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When the Men's Health Forum did a wee survey, we got more replies than we've ever had before to a snap survey.
Is it definitely blood? If you have not been drinking enough water your urine can begin to look brown. Certain foods, like beetroot or certain drugs can also make your urine change colour.
A heavy work-out can cause the urine to look red. It's not actually blood but if it happens while you're exercising or keeps happening you'll want to see your doctor.
If it is blood and it keeps appearing in your urine it could be an infection of the urinary tract or it could be the sign of something more serious such as a prostate problem. See your doctor and try to take a urine sample.
This could also be a mild infection or a sign of a prostate or kidney problem. It could also be a sign of a sexually transmitted infection. If it persists, see your doctor.
Only you know what has been normal for you in the past and obviously, if you drink more you will urinate more but as a very general rule of thumb, a man peeing 3-5 times a day and no more than once at night is doing OK. If you are peeing more often or have other symptoms such as pain, a slow start, a weak or intermittent flow, a trickly finish or a feeling that you haven't finished when you have or you are urinating when you don't intend to then you should see your doctor. It may be a sign of something more serious like a prostate problem or diabetes.
This may mean you have a condition called hypospadias. Hypospadias is a condition you are born with that means you ejaculate and pee through the side of your penis. More information can be found at our hypospadias FAQ page.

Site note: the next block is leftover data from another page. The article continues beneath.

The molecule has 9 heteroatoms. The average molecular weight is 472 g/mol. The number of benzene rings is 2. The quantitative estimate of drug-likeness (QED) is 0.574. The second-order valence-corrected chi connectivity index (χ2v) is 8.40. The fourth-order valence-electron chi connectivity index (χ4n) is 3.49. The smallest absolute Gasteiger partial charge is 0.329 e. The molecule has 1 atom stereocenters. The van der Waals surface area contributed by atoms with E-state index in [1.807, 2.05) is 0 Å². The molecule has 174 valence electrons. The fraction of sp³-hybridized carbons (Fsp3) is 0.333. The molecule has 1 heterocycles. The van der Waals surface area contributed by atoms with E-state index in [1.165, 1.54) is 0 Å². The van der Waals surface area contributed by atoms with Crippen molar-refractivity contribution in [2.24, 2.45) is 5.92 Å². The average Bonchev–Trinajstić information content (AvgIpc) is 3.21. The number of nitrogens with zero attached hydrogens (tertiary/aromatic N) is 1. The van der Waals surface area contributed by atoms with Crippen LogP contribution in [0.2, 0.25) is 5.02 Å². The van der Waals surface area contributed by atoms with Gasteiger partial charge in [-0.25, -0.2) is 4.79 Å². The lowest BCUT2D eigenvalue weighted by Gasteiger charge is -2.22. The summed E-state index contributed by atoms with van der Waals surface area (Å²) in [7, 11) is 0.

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Date of last review 02/04/14
Date of next review 02/04/17
It’s tough for men to ask for help but if you don’t ask when you need it, things generally only get worse. So we’re asking.
In the UK, one man in five dies before the age of 65. If we had health policies and services that better reflected the needs of the whole population, it might not be like that. But it is. Policies and services and indeed men have been like this for a long time and they don’t change overnight just because we want them to.
It’s true that the UK’s men don’t have it bad compared to some other groups. We’re not asking you to ‘feel sorry’ for men or put them first. We’re talking here about something more complicated, something that falls outside the traditional charity fund-raising model of ‘doing something for those less fortunate than ourselves’. That model raises money but it seldom changes much. We’re talking about changing the way we look at the world. There is nothing inevitable about premature male death. Services accessible to all, a population better informed. These would benefit everyone - rich and poor, young and old, male and female - and that’s what we’re campaigning for.
We’re not asking you to look at images of pity, we’re just asking you to look around at the society you live in, at the men you know and at the families with sons, fathers and grandads missing.
Here’s our fund-raising page - please chip in if you can.